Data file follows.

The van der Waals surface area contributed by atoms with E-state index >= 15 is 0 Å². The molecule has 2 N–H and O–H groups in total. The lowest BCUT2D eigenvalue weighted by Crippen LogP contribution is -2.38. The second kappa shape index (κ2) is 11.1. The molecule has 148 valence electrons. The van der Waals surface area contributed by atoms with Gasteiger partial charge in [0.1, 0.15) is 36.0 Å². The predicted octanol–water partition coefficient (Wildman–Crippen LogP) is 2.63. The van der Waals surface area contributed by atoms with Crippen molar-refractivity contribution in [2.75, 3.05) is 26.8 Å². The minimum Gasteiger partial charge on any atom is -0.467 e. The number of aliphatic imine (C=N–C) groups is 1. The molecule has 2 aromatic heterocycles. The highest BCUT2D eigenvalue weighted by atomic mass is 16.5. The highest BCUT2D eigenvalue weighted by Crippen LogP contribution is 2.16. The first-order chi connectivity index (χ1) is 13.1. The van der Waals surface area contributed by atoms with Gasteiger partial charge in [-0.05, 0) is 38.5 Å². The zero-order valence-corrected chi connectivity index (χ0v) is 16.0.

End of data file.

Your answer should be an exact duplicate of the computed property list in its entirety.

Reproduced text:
The van der Waals surface area contributed by atoms with E-state index >= 15 is 0 Å². The molecule has 2 N–H and O–H groups in total. The lowest BCUT2D eigenvalue weighted by Crippen LogP contribution is -2.38. The second kappa shape index (κ2) is 11.1. The molecule has 148 valence electrons. The van der Waals surface area contributed by atoms with Gasteiger partial charge in [0.1, 0.15) is 36.0 Å². The predicted octanol–water partition coefficient (Wildman–Crippen LogP) is 2.63. The van der Waals surface area contributed by atoms with Crippen molar-refractivity contribution in [2.75, 3.05) is 26.8 Å². The minimum Gasteiger partial charge on any atom is -0.467 e. The number of aliphatic imine (C=N–C) groups is 1. The molecule has 2 aromatic heterocycles. The highest BCUT2D eigenvalue weighted by atomic mass is 16.5. The highest BCUT2D eigenvalue weighted by Crippen LogP contribution is 2.16. The first-order chi connectivity index (χ1) is 13.1. The van der Waals surface area contributed by atoms with Gasteiger partial charge in [-0.05, 0) is 38.5 Å². The zero-order valence-corrected chi connectivity index (χ0v) is 16.0.